Is The Yuan A Threat To The Dollar?

Yesterday, I closed a Hong Kong trade in my global-investing service and banked a 67% return in just six months.

The gain came in shares of HKEx (HKXCF), the parent company of the Hong Kong Stock Exchange. I’d recommended the stock back in October, in anticipation of an arrangement few investors or Wall Street pros were paying attention to.

How did I see what others didn’t? Well, the answer to that explains how you need to be investing today based on what else I see in the offing.

For months prior to it happening, I knew Hong Kong and China were moving toward a cross-border link with their stock markets. The link would allow Hong Kong traders to buy China’s Shanghai-listed A-shares, a share class that has been available only to Chinese residents, while allowing Chinese institutional investors and certain retail clients to trade directly in Hong Kong shares.

Once in place, the arrangement was clearly going to benefit the Hong Kong Stock Exchange, since it would mean greater trading volumes, which would translate into greater profits for the exchange and its parent company. It also clearly meant that HKEx would begin building various products aimed at investors on both sides of the borader.

And that is exactly what has happened. The Hong Kong Stock Exchange saw record volume earlier this month. And already Hong Kong and Chinese authorities are talking about relaxing the rules to allow even greater numbers of Chinese retail investors to participate in the link, because it has proven so successful.

But there’s a bigger, underlying theme: The arrangement is a form of cross-border capital flow, meaning that China, once largely closed off to the world financially, has effectively opened its financial market to the world. Anyone with an account in Hong Kong can trade the Shanghai A-shares directly.

And that brings me to what’s in the offing.

The Fall of King Dollar

Against America’s wishes, the International Monetary Fund announced this month that, before the end of the year, the Chinese currency, the yuan, will likely be added to the basket of reserve currencies that comprise the IMF’s Special Drawing Rights, known as SDRs. IMF officials at the very top said the yuan should be part of the SDRs because of China’s heft in the global economy and its position as the world’s largest trading nation.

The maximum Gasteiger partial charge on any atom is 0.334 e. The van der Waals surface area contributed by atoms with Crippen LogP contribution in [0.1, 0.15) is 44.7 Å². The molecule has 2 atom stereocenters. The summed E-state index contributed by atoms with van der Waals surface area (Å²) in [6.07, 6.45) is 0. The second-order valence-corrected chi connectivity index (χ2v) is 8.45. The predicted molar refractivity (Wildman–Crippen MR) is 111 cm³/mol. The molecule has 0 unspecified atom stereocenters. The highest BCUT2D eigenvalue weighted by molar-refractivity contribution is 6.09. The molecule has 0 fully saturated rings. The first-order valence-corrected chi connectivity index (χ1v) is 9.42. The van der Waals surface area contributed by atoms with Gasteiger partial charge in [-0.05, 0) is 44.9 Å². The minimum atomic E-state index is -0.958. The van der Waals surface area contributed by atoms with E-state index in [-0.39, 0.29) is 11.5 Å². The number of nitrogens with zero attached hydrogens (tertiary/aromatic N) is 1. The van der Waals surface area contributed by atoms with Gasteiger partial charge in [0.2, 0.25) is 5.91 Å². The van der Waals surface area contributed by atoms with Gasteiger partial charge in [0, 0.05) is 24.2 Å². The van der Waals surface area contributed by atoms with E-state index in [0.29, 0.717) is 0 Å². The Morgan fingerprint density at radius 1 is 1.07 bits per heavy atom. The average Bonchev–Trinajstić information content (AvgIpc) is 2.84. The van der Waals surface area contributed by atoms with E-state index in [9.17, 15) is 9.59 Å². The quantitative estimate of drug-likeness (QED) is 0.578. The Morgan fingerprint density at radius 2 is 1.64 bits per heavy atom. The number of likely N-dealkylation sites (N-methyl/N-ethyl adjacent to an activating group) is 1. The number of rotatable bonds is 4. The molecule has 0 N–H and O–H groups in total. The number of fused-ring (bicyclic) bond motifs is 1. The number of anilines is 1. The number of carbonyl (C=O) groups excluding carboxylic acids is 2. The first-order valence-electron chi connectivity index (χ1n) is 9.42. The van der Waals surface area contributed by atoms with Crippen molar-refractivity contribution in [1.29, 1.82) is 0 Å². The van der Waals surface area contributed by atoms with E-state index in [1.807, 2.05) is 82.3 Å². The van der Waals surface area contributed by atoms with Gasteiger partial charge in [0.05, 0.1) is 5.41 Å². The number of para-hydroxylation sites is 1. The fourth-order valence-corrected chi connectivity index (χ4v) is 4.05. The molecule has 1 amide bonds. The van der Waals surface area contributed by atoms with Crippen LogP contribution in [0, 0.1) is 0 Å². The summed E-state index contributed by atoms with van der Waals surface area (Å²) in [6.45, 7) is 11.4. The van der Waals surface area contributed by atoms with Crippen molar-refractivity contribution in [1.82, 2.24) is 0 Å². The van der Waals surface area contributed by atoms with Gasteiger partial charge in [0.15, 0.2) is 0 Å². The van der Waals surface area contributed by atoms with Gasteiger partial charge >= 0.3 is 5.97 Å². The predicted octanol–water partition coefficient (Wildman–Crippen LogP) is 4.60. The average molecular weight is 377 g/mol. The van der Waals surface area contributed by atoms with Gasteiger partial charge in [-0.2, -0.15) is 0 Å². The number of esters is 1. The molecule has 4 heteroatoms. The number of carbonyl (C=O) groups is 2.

Putting China in the basket of reserve currencies would instantly legitimize the yuan as a global currency on equal footing with our greenback, and it would mean that the world’s countries would need to pare their other reserve-currency holdings to make room for the yuan.

The dollar would be one of the currencies sold, reducing the greenback’s prestige a bit, elevating China’s and serving as a clear sign the dollar’s long-standing status as reserve-currency to the world is in its waning days.

To be clear, this isn’t specifically a China story. The IMF’s thinking simply — but unquestionably — foreshadows a future that is growing closer by the moment. It is a future in which King Dollar has been dethroned.

It won’t be dethroned by China alone. It will be dethroned by the global trading community that is growing exceedingly weary of a dollar-centric world and the advantages that accrue to America while imposing costs and other unsavory ramifications on other nations.

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Wendell Brown 6 years ago Member's comment

Your point about HKex is interesting. But I find the analysis of the yuan role is pretty shallow. I read articles here on the topic by Harry Dent and Tyler Durden among others much earlier this week that gave me better information and I suggest that other readers do the same.